13th Jun '14 11:54:25 PM TriumphForks
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A popular ancient language considered dead because nobody is born with it it as a native language. Latin was the language of AncientRome, the Catholic Church, government, law, trade, taxonomy, [[ArsonMurderAndJaywalking and]] Creator/JohnCleese. It was the source language for the entire Romance Language family, its children being Italian, Spanish, French, Portuguese, and Romanian. It also inserted its influence into many other languages, even those outside of its immediate family, most notably English (which is a West Germanic language, therefore closely related to Dutch and German), but acquired a dose of Latin thanks to the medieval conquest by the Normans who brought with them the Latin-influenced French, and this Latin influence to the English vocabulary has been augmented in extremis through the education and utility of Latin in the Renaissance and Enlightenment as the language of Science, Intellectualism, Law, ''et cetera''.

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A popular ancient language considered dead because nobody is born with it it as a native language. Latin was the language of AncientRome, the Catholic Church, government, law, trade, taxonomy, [[ArsonMurderAndJaywalking and]] Creator/JohnCleese. It was the source language for the entire Romance Language family, its children being Italian, Spanish, French, Portuguese, Romanian, and Romanian.around 25 rarer languages[[note]] including Aragonese, Aranese, Aromanian, Asturian, Catalan, Corsican, Friulian, Galician, Gallo, Genoese, Guernésiais, Jèrriais, Ladino, Ladin, Lombard, Mirandese, Moldovan, Occitan, Piedmontese, Romansh, Sardinian, Sicilian, Venetian, and Walloon[[/note]]. It also inserted its influence into many other languages, even those outside of its immediate family, most notably English (which is a West Germanic language, therefore closely related to Dutch and German), but acquired a dose of Latin thanks to the medieval conquest by the Normans who brought with them the Latin-influenced French, and this Latin influence to the English vocabulary has been augmented in extremis through the education and utility of Latin in the Renaissance and Enlightenment as the language of Science, Intellectualism, Law, ''et cetera''.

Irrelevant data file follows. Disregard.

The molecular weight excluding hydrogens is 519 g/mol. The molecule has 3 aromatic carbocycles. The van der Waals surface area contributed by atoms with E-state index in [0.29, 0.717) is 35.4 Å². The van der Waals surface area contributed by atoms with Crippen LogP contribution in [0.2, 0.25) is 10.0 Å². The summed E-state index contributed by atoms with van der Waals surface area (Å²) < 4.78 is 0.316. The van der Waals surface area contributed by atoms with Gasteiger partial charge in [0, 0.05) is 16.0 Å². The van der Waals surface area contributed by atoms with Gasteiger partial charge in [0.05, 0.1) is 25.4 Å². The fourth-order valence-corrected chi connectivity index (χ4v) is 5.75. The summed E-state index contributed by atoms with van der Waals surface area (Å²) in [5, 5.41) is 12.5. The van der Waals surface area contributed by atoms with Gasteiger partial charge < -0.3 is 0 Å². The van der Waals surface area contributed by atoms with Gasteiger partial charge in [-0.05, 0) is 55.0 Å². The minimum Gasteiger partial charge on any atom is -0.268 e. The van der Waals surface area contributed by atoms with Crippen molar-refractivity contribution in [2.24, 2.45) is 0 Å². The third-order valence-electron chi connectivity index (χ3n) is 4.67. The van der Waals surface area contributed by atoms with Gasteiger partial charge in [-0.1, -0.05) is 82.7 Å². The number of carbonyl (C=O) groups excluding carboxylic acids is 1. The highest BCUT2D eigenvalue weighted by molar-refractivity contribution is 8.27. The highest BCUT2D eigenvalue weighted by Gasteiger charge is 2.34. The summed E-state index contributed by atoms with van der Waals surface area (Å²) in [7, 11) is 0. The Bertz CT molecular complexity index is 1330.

18th May '14 8:44:30 PM AnoBakaDesu
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29th Apr '14 1:57:29 PM thedragonchick
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->''"Grumio est in culina."''
-->--Famous adage from the [[CambridgeLatinCourse Cambridge Latin Course textbooks]]
20th Mar '14 7:10:14 AM Mhoram
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Latin has seven noun cases, and each one has its own version for singular and plural and for different declensions. The cases are nominative, genitive, dative, accusative, ablative, vocative, and locative. Nominative is easy enough, being for sentence subjects. Accusative is for direct objects and for SIDSPACE prepositions. Genitive is used for possessive. Dative means to or for something and works with indirect objects and with prepositions. Ablative is used generally to express motion away from something, and also mostly for dealing with a set of prepositions called SIDSPACE; without a preposition it generally means 'by', 'with', or 'from'. Vocative is for calling things by name. Locative is for referring to places without motion being implied. (The locative case is used for cities, towns, and small islands, and the words domus (home), humus (ground) and rus (countryside).)

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Latin has seven noun cases, and each one has its own version for singular and plural and for different declensions. The cases are nominative, genitive, dative, accusative, ablative, vocative, and locative. Nominative is easy enough, being for sentence subjects. Accusative is for direct objects and for SIDSPACE non-SIDSPACE prepositions. Genitive is used for possessive. Dative means to or for something and works with indirect objects and with prepositions. Ablative is used generally to express motion away from something, and also mostly for dealing with a set of prepositions called SIDSPACE; without a preposition it generally means 'by', 'with', or 'from'. Vocative is for calling things by name. Locative is for referring to places without motion being implied. (The locative case is used for cities, towns, and small islands, and the words domus (home), humus (ground) and rus (countryside).)